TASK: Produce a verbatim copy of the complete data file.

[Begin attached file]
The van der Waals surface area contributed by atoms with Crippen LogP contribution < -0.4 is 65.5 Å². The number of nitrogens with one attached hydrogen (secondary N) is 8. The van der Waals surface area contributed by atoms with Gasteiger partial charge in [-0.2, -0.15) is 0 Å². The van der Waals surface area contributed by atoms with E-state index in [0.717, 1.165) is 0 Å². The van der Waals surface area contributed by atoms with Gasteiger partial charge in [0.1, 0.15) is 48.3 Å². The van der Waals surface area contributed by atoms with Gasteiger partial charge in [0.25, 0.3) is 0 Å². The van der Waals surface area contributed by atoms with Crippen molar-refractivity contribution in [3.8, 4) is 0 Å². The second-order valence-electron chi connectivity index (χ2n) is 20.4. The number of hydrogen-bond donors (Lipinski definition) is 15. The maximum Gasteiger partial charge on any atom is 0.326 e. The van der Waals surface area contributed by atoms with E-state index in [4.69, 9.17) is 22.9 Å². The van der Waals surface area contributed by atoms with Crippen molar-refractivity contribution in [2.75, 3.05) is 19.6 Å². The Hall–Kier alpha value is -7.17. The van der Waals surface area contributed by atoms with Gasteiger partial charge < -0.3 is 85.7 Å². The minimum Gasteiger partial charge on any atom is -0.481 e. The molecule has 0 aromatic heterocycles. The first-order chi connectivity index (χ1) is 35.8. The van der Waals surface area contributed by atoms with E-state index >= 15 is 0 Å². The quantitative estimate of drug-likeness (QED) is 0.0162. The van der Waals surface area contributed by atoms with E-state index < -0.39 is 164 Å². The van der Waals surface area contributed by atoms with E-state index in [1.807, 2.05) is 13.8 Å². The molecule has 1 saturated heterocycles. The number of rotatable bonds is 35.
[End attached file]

The van der Waals surface area contributed by atoms with Crippen LogP contribution < -0.4 is 65.5 Å². The number of nitrogens with one attached hydrogen (secondary N) is 8. The van der Waals surface area contributed by atoms with Gasteiger partial charge in [-0.2, -0.15) is 0 Å². The van der Waals surface area contributed by atoms with E-state index in [0.717, 1.165) is 0 Å². The van der Waals surface area contributed by atoms with Gasteiger partial charge in [0.1, 0.15) is 48.3 Å². The van der Waals surface area contributed by atoms with Gasteiger partial charge in [0.25, 0.3) is 0 Å². The van der Waals surface area contributed by atoms with Crippen molar-refractivity contribution in [3.8, 4) is 0 Å². The second-order valence-electron chi connectivity index (χ2n) is 20.4. The number of hydrogen-bond donors (Lipinski definition) is 15. The maximum Gasteiger partial charge on any atom is 0.326 e. The van der Waals surface area contributed by atoms with E-state index in [4.69, 9.17) is 22.9 Å². The van der Waals surface area contributed by atoms with Crippen molar-refractivity contribution in [2.75, 3.05) is 19.6 Å². The Hall–Kier alpha value is -7.17. The van der Waals surface area contributed by atoms with Gasteiger partial charge < -0.3 is 85.7 Å². The minimum Gasteiger partial charge on any atom is -0.481 e. The molecule has 0 aromatic heterocycles. The first-order chi connectivity index (χ1) is 35.8. The van der Waals surface area contributed by atoms with E-state index >= 15 is 0 Å². The quantitative estimate of drug-likeness (QED) is 0.0162. The van der Waals surface area contributed by atoms with E-state index < -0.39 is 164 Å². The van der Waals surface area contributed by atoms with E-state index in [1.807, 2.05) is 13.8 Å². The molecule has 1 saturated heterocycles. The number of rotatable bonds is 35.